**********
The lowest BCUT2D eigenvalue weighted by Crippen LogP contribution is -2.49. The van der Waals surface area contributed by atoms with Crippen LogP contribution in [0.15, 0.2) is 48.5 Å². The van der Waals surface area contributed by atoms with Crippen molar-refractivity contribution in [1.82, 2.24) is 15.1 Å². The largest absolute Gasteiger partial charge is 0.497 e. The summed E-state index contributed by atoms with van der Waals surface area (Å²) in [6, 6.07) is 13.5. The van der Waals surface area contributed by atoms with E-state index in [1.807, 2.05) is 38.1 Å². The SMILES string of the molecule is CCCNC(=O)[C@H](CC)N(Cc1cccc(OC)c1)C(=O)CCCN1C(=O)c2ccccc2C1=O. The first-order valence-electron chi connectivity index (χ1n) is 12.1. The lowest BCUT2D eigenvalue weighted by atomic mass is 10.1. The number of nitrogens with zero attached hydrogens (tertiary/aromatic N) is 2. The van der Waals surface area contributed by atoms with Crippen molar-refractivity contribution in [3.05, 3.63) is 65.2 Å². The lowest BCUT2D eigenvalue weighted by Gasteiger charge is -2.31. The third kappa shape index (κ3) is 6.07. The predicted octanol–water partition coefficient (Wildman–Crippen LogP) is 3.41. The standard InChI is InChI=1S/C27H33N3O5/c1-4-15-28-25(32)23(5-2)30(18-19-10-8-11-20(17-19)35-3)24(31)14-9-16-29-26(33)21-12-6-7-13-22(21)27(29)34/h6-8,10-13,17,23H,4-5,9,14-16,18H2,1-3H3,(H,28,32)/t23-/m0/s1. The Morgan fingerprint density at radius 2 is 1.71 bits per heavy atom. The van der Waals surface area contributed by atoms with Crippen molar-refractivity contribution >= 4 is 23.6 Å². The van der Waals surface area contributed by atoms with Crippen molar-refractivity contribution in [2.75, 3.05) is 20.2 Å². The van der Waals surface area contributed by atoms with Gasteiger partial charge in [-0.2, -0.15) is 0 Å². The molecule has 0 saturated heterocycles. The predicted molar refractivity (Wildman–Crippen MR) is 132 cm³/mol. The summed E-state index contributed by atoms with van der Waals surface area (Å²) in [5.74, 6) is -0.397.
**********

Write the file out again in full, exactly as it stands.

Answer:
The lowest BCUT2D eigenvalue weighted by Crippen LogP contribution is -2.49. The van der Waals surface area contributed by atoms with Crippen LogP contribution in [0.15, 0.2) is 48.5 Å². The van der Waals surface area contributed by atoms with Crippen molar-refractivity contribution in [1.82, 2.24) is 15.1 Å². The largest absolute Gasteiger partial charge is 0.497 e. The summed E-state index contributed by atoms with van der Waals surface area (Å²) in [6, 6.07) is 13.5. The van der Waals surface area contributed by atoms with E-state index in [1.807, 2.05) is 38.1 Å². The SMILES string of the molecule is CCCNC(=O)[C@H](CC)N(Cc1cccc(OC)c1)C(=O)CCCN1C(=O)c2ccccc2C1=O. The first-order valence-electron chi connectivity index (χ1n) is 12.1. The lowest BCUT2D eigenvalue weighted by atomic mass is 10.1. The number of nitrogens with zero attached hydrogens (tertiary/aromatic N) is 2. The van der Waals surface area contributed by atoms with Crippen molar-refractivity contribution in [3.05, 3.63) is 65.2 Å². The lowest BCUT2D eigenvalue weighted by Gasteiger charge is -2.31. The third kappa shape index (κ3) is 6.07. The predicted octanol–water partition coefficient (Wildman–Crippen LogP) is 3.41. The standard InChI is InChI=1S/C27H33N3O5/c1-4-15-28-25(32)23(5-2)30(18-19-10-8-11-20(17-19)35-3)24(31)14-9-16-29-26(33)21-12-6-7-13-22(21)27(29)34/h6-8,10-13,17,23H,4-5,9,14-16,18H2,1-3H3,(H,28,32)/t23-/m0/s1. The Morgan fingerprint density at radius 2 is 1.71 bits per heavy atom. The van der Waals surface area contributed by atoms with Crippen molar-refractivity contribution >= 4 is 23.6 Å². The van der Waals surface area contributed by atoms with Crippen molar-refractivity contribution in [2.75, 3.05) is 20.2 Å². The van der Waals surface area contributed by atoms with Gasteiger partial charge in [-0.2, -0.15) is 0 Å². The molecule has 0 saturated heterocycles. The predicted molar refractivity (Wildman–Crippen MR) is 132 cm³/mol. The summed E-state index contributed by atoms with van der Waals surface area (Å²) in [5.74, 6) is -0.397.